It was at a similarly low point in his life spiritually that he ordered the carriage driver to take him to the river so he could drown himself. The carriage driver was confused. "Did you say God ordered you to take your own life?" he asked. "Yes, Mr. Cowper answered, "God hates me. You see, I am not one of God's elect. And because I have not been elected to salvation I am to be eternally damned. And as my punishment God has ordered me to slay myself."

The carriage driver realized that his passenger was not in a right state of mind. Providentially, at this moment when he was trying to decide what to do with his passenger, a dense fog rolled in, so that it was impossible to see where he was going. He purposefully "lost" his way in the fog, driving up one street and down another until he realized that his passenger was asleep. He stopped in front of the house where he had picked up Mr. Cowper. "Here we are, sir."

Mr. Cowper woke from his sleep. "We are back home. How is that?" he asked. The driver answered, "Got lost in the fog, sir. Sorry." Mr. Cowper was confused. "Where did I tell you to go?" he questioned. The driver had to answer, "To the river, sir, so you could drown yourself, because you said that God told you to." "Then thank God for sparing me," was his reply. “God be thanked for having overruled my foolish designs. I must have been in one of my melancholic moods, but I'm all right now, thanks to His great mercy." That same evening, reflecting upon his narrow escape from death, He wrote these words in his autobiographical hymn:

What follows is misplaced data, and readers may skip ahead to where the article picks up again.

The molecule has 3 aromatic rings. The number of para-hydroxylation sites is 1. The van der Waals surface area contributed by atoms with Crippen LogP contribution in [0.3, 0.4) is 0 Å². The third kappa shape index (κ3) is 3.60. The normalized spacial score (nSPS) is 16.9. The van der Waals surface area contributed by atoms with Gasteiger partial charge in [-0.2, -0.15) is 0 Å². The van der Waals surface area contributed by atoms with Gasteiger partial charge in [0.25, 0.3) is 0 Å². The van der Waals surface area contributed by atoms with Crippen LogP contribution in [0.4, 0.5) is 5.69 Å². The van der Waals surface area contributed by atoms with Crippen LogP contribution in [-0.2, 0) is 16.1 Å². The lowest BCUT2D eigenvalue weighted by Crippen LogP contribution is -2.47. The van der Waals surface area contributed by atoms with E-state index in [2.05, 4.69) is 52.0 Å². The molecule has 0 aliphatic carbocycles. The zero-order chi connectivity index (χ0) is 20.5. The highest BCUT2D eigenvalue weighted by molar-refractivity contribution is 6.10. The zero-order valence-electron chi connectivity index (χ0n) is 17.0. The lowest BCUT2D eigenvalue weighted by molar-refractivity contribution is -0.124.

"God moves in a mysterious way, His wonders to perform;

He plants His footsteps in the sea, And rides upon the storm."

--Ernest K. Emurian, "Living Stories of Famous Hymns"

January 3, 2011

Info Sheet for New Students

I have had people ask in the past, and someone asked me recently, about the information sheet I use for my new students. So I decided to write a post about it for you all!

Now you'll know my secret...I actually use these files from Natalie over at Music Matters Blog. I have thought about making my own that suit my needs, but for now these are working great. There is one for the student, one for the parent, and some activities to determine where the student is musically. She also has a similar file for transfer students.

What I usually do is highlight the questions I want the student or parent to answer. For each new student it has been different. For instance, some of my students are adults, and so they don't bring their parents to the lessons. No kidding, right? :) So in this case, I highlight things from the student sheet and the parent sheet for them to fill out.

Another thing that makes a difference is how well I know the student. I may not need to know some things about them, like their parents names. Just depending on the circumstance. Highlighting seems to work well. Maybe one of these days I will write out my own sheets, but I think these ones work great!

Do you have a method you use that you would like to share??